NUREG/CR-6577, U.S. Nuclear Power Plant Operating Cost and Experience Summaries, has been prepared to provide historical operating cost and experience information on U.S. commercial nuclear power plants. Cost incurred after initial construction are characterized as annual production costs, representing fuel and plant operating and maintenance expenses, and capital expenditures related to facility additions/modifications which are included in the plant capital asset base. As discussed in the report, annual data for these two cost categories were obtained from publicly available reports and must be accepted as having different degrees of accuracy and completeness. Treatment of inconclusive and incomplete data is discussed. As an aid to understanding the fluctuations in the cost histories, operating summaries for each nuclear unit are provided. The intent of these summaries is to identify important operating events; refueling, major maintenance, and other significant outages; operating milestones; and significant licensing or enforcement actions. Information used in the summaries is condensed from annual operating reports submitted by the licensees, plant histories contained in Nuclear Power Experience, trade press articles, and the Nuclear Regulatory Commission (NRC) web site (www.nrc.gov).

  16. Evaluating decommissioning costs for nuclear power plants

    International Nuclear Information System (INIS)

    MacDonald, R.R.

    1980-01-01

    An overview is presented of the economic aspects of decommissioning of large nuclear power plants in an attempt to put the subject in proper perspective. This is accomplished by first surveying the work that has been done to date in evaluating the requirements for decommissioning. A review is presented of the current concepts of decommissioning and a discussion of a few of the uncertainties involved. This study identifies the key factors to be considered in the econmic evaluation of decommissioning alternatives and highlights areas in which further study appears to be desirable. 12 refs

  17. Strategies for reducing implant costs in the revision total knee arthroplasty episode of care.

    Science.gov (United States)

    Elbuluk, Ameer M; Old, Andrew B; Bosco, Joseph A; Schwarzkopf, Ran; Iorio, Richard

    2017-12-01

    Implant price has been identified as a significant contributing factor to high costs associated with revision total knee arthroplasty (rTKA). The goal of this study is to analyze the cost of implants used in rTKAs and to compare this pricing with 2 alternative pricing models. Using our institutional database, we identified 52 patients from January 1, 2014 to December 31, 2014. Average cost of components for each case was calculated and compared to the total hospital cost for that admission. Costs for an all-component revision were then compared to a proposed "direct to hospital" (DTH) standardized pricing model and a fixed price revision option. Potential savings were calculated from these figures. On average, 28% of the total hospital cost was spent on implants for rTKA. The average cost for revision of all components was $13,640 and ranged from $3000 to $28,000. On average, this represented 32.7% of the total hospital cost. Direct to hospital implant pricing could potentially save approximately $7000 per rTKA, and the fixed pricing model could provide a further $1000 reduction per rTKA-potentially saving $8000 per case on implants alone. Alternative implant pricing models could help lower the total cost of rTKA, which would allow hospitals to achieve significant cost containment.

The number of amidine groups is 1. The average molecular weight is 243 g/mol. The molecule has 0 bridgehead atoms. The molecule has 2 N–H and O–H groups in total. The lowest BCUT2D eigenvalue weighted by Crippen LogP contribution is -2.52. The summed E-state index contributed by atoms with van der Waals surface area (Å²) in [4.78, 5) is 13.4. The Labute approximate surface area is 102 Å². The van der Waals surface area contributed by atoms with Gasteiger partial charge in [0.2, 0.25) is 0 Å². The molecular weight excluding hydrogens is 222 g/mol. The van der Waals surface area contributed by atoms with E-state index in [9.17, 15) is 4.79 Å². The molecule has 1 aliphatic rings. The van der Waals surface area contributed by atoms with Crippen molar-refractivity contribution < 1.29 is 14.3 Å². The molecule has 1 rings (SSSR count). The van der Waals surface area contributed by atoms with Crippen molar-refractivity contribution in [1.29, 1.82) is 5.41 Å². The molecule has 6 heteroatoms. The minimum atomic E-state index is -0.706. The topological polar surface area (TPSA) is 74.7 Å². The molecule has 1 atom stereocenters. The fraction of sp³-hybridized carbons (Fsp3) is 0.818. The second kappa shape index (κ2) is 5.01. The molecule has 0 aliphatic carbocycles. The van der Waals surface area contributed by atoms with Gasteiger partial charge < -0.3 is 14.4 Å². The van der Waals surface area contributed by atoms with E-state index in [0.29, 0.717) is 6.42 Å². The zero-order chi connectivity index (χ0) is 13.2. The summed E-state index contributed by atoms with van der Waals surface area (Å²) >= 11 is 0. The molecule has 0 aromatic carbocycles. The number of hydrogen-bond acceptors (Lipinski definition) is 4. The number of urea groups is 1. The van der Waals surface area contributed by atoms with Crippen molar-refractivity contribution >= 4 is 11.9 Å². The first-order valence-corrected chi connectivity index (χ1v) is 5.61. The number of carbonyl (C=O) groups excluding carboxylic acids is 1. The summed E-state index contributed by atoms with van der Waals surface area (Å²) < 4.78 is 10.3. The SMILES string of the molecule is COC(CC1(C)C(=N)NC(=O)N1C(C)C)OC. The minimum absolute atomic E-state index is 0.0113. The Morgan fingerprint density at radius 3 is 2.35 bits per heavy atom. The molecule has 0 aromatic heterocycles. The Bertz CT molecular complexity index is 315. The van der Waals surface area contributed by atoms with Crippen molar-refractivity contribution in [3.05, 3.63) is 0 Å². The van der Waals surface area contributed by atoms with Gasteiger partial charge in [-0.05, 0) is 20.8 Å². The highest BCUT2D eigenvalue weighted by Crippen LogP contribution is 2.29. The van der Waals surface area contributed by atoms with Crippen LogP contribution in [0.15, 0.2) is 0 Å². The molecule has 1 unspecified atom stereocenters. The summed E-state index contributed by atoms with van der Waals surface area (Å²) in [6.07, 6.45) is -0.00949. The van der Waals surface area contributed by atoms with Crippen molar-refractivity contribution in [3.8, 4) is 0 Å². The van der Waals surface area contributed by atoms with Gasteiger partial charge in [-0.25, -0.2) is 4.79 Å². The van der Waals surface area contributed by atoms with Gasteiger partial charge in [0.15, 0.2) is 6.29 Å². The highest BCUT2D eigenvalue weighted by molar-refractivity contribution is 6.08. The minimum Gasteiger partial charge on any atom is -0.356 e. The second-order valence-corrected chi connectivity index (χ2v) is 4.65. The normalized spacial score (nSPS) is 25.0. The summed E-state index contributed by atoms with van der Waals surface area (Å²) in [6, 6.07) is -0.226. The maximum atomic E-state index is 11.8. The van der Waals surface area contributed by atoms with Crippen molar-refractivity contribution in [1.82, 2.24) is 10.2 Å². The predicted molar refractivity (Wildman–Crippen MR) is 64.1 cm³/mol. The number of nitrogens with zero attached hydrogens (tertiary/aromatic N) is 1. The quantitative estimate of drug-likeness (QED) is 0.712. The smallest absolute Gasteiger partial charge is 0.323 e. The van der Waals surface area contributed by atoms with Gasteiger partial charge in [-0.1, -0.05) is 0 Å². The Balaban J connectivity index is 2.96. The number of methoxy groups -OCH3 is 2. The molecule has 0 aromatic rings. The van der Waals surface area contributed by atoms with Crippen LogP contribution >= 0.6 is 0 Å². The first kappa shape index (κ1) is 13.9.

18. A decision-making framework for total ownership cost management of complex systems: A Delphi study

    Science.gov (United States)

    King, Russel J.

    This qualitative study, using a modified Delphi method, was conducted to develop a decision-making framework for the total ownership cost management of complex systems in the aerospace industry. The primary focus of total ownership cost is to look beyond the purchase price when evaluating complex system life cycle alternatives. A thorough literature review and the opinions of a group of qualified experts resulted in a compilation of total ownership cost best practices, cost drivers, key performance factors, applicable assessment methods, practitioner credentials and potential barriers to effective implementation. The expert panel provided responses to the study questions using a 5-point Likert-type scale. Data were analyzed and provided to the panel members for review and discussion with the intent to achieve group consensus. As a result of the study, the experts agreed that a total ownership cost analysis should (a) be as simple as possible using historical data; (b) establish cost targets, metrics, and penalties early in the program; (c) monitor the targets throughout the product lifecycle and revise them as applicable historical data becomes available; and (d) directly link total ownership cost elements with other success factors during program development. The resultant study framework provides the business leader with incentives and methods to develop and implement strategies for controlling and reducing total ownership cost over the entire product life cycle when balancing cost, schedule, and performance decisions.

  19. On Decommissioning Cost for Nuclear Power Plants

    Energy Technology Data Exchange (ETDEWEB)

    Varley, Geoff (NAC International (United Kingdom)); Rush, Chris (NAC International (United States))